Lindsey Kaczmarski [00:09:46] What was the most important thing that you learned from Martin Luther King?
Dargan Burns [00:09:51] Oh, I learned a number of things from him. Being yourself, being dedicated to your philosophy of life. Be kind to people. Be a Christian and stand up for your rights and do not falter in your moral determination. He was very high on that because... And he did not eat in my house until he got some cleared utensils. [crosstalk] Yeah. Yeah. A matter of fact, the next time he came and he did not. Yeah. He had. He was hungry, wanted to have a little snack. He said well, Dargan, I'm not going to eat out of your utensils. But I have a can of sardines here. You're welcome to join me if you want if you're hungry as I am. I said, Yes, I will join you. He had wooden forks--this is back in 1951--so we had opened a can of sardines and he ate out of the can of sardines, he had one side and I had one side.
Lindsey Kaczmarski [00:11:15] So he had some personality on him?
Dargan Burns [00:11:18] Yes, he was in, but there was a likable personality. He knew that he was a righteous person and we respected that and we became righteous ourselves.
Lindsey Kaczmarski [00:11:31] Okay, now I am going to actually get into the Church of the Covenant. How would you describe the Church of the Covenant to someone who's never heard of it? Regarding their religion, Catholic, Protestant, Presbyterian.
Dargan Burns [00:11:44] Yes.
Lindsey Kaczmarski [00:11:46] Just summing up in a few words the Church of the Covenant.
Dargan Burns [00:11:48] The Church of the Covenant has always been a unique church because it is situated in the University Circle. For years it was the most noticeable church in Cleveland, especially on the East Side, because of this edifice, of its location in Universe Circle. But it was known to have some of the most prominent people in Cleveland as members of the church.
Lindsey Kaczmarski [00:12:21] When we say prominent, are we talking about white prominent people?
Dargan Burns [00:12:25] White prominent people. This was in the '50s?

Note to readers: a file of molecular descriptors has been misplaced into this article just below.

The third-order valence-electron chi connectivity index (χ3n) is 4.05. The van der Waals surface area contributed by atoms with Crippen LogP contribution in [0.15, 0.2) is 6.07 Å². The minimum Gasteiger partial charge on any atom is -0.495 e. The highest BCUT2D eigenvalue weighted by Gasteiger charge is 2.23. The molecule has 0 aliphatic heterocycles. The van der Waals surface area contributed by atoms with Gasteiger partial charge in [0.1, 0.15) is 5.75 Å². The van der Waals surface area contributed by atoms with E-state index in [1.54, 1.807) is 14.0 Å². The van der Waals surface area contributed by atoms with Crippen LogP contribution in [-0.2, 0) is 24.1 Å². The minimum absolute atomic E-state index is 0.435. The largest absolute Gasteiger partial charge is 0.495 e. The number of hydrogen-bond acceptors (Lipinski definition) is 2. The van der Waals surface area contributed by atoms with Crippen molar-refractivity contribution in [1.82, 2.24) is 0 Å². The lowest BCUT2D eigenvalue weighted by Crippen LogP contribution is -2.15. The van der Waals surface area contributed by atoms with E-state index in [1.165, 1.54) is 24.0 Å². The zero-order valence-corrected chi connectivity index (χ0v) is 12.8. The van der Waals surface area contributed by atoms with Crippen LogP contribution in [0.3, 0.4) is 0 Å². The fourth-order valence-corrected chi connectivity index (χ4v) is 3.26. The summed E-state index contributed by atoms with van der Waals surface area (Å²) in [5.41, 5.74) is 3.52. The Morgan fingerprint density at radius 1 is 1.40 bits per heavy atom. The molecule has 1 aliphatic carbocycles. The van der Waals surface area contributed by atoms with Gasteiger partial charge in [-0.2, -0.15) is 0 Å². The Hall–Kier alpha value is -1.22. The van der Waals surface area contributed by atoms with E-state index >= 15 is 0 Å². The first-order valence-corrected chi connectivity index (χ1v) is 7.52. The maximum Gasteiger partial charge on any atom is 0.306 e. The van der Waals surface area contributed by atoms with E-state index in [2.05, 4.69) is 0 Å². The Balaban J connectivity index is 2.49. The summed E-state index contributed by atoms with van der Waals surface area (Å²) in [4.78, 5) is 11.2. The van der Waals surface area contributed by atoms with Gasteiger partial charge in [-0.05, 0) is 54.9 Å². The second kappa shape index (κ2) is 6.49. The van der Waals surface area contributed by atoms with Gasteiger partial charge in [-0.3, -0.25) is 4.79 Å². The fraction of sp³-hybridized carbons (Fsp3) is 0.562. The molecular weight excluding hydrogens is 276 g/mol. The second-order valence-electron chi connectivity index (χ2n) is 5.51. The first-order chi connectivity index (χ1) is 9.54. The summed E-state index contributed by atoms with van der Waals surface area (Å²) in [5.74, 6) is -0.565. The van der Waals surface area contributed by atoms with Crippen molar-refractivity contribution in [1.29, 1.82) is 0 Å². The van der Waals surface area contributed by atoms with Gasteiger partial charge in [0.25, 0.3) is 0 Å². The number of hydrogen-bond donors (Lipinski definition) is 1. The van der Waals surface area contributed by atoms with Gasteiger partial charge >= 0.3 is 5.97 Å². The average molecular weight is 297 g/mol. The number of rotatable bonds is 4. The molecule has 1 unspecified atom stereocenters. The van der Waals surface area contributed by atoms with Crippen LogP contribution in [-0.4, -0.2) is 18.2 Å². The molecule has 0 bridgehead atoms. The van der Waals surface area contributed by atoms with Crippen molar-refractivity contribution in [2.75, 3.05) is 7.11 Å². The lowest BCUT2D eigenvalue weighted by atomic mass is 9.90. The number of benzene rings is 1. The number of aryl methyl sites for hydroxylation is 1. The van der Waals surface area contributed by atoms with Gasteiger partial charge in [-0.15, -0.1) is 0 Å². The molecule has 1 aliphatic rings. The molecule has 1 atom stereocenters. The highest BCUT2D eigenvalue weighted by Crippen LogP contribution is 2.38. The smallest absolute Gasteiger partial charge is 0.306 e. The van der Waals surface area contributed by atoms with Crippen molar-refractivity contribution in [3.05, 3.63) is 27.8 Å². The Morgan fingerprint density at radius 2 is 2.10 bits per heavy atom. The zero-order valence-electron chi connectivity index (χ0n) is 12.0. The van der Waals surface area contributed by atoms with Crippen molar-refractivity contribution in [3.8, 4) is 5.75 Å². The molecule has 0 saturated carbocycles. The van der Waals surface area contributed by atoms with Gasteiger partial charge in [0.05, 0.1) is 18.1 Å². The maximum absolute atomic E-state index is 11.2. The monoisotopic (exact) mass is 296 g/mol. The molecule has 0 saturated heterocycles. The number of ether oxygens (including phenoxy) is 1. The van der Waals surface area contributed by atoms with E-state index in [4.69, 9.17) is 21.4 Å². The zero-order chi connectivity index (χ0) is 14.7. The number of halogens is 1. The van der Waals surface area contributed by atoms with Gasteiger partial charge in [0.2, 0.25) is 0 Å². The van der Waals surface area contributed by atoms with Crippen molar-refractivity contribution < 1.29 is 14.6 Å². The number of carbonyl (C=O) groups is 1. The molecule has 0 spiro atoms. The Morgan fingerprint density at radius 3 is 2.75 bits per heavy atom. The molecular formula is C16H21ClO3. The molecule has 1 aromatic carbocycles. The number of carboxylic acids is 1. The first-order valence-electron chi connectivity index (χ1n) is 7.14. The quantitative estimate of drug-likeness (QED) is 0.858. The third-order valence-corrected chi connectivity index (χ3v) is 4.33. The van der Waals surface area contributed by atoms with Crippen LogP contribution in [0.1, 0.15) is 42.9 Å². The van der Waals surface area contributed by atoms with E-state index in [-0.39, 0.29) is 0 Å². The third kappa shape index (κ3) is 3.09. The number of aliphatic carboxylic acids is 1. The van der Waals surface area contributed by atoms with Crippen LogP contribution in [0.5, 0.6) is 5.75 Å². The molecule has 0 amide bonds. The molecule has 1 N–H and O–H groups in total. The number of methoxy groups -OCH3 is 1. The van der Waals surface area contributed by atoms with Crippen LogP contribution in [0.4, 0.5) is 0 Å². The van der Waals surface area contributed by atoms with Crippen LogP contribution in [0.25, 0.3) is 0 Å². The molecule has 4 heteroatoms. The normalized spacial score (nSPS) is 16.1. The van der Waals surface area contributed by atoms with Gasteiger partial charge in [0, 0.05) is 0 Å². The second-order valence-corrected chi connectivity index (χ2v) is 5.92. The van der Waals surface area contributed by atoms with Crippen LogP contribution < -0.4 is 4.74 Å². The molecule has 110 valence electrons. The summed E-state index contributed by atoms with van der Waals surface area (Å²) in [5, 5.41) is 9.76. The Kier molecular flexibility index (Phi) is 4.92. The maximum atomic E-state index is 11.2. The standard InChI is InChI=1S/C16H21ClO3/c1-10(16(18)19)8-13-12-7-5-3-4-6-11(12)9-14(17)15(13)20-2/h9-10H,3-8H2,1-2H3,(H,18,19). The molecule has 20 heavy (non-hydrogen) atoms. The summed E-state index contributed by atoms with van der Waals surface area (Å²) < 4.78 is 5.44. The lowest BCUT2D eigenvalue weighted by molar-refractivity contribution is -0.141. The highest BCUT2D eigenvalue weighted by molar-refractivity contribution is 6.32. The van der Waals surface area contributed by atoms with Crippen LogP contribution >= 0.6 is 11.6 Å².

Dargan Burns [00:12:28] In the '50s. Yes. It had always been that way. However, one of the most noticeable persons was the Mayor of the city of Cleveland, Ralph Locher was a member of the Church of the Covenant and he was recognized as a person who was a very dedicated person to the Church of the Covenant. In addition to Ralph Locher we had the chairman of the Cleveland Trust Bank as a member of the Church of the Covenant, chairman of Society Savings, a member of Church of the Covenant, Capital Bank chairman was another Church of the Covenant. We had the top people in housing, in industry. As a matter of fact the church had more corporate people as members than any other church in Cleveland at that time. And because of this, its clout, so to speak, it was recognized as being one of the most influential churches in Cleveland. And the outstanding attribute of the Church of the Covenant was the number of prominent women who were independent they were professionals and they were all white. And it was expected to be that way. One of the menaces that came along at that time was Dr. Harry B. Taylor, who saw the Church of the Covenant as a godsend to Cleveland because it had wealth it had and intellectual leadership, the location was fine and it had the largest congregation in Cleveland. But the one thing that was missing was a lack of sensitivity to the community. Integration was never thought of the Church of the Covenant except that out of Karamu Board of trustees. There was some discussion about how long can the Church of the Covenant exists. Being such a racist institution and the board took it into consideration that we should do something about that. It so happened that Harry B. Taylor was a member of the board of trustees of Karamu House. The Board of Trustees at Karamu House determined that it's time we took some action to integrate the Church of the Covenant because to integrate the Church of the Covenant would mean we would integrate most other churches in Cleveland because they were all segregated for the most part so far as records show it. And that strategy was that they would do so. One of the wonderful things that happened was a member of the men's committee. Was approached by a committee of Karamu House to ask for a contribution to Karamu House because we had Karamu House at that time was supported by Welfare Federation, but funds were very limited and in a people's mail to this particular gentleman who was on a men's committee at the Church of the Covenant, he made a contribution, but he made it as a member of the men's committee, so nothing came from him, it came from the church. With that in mind, the board of trustees decided that they would do their best to integrate the Church of the Covenant. And they did. They asked J. Harold Brown, who was the director of music at Karamu House, if he would join the church and see if they would accept him. He is a master organist, the director of Karamu Quartet and Director of Music. And J. Harold said, yes I'll be glad to because I think they should enjoy some good music. And he said, well, you need more than one person. So, yes, you do. But you be the first and we will ask Dargan Burns if he would join you. And I said, yes, I'd be glad to. I'm not a Presbyterian, but I can become one. So J. Harold went to church first and he was received very coldly and, but he stayed. My wife and I joined the church. I went to church to check it out, and we went to a morning service, an early service at 9:30. We got in and took a seat in the balcony and we sat down. The other couples looked down and moved away from us. And that was very disturbing to my wife, not to me, because I had experienced that before in other situations. But we stayed and we had a very cold reception there at the time, except two couples came up and asked us who we were and welcomed us to the Church of the Covenant, and that made a difference. But that was the beginning of the integration of the Church of the Covenant. But eventually J. Harold Brown was able to even play the organ. At the beginning, he couldn't play the organ.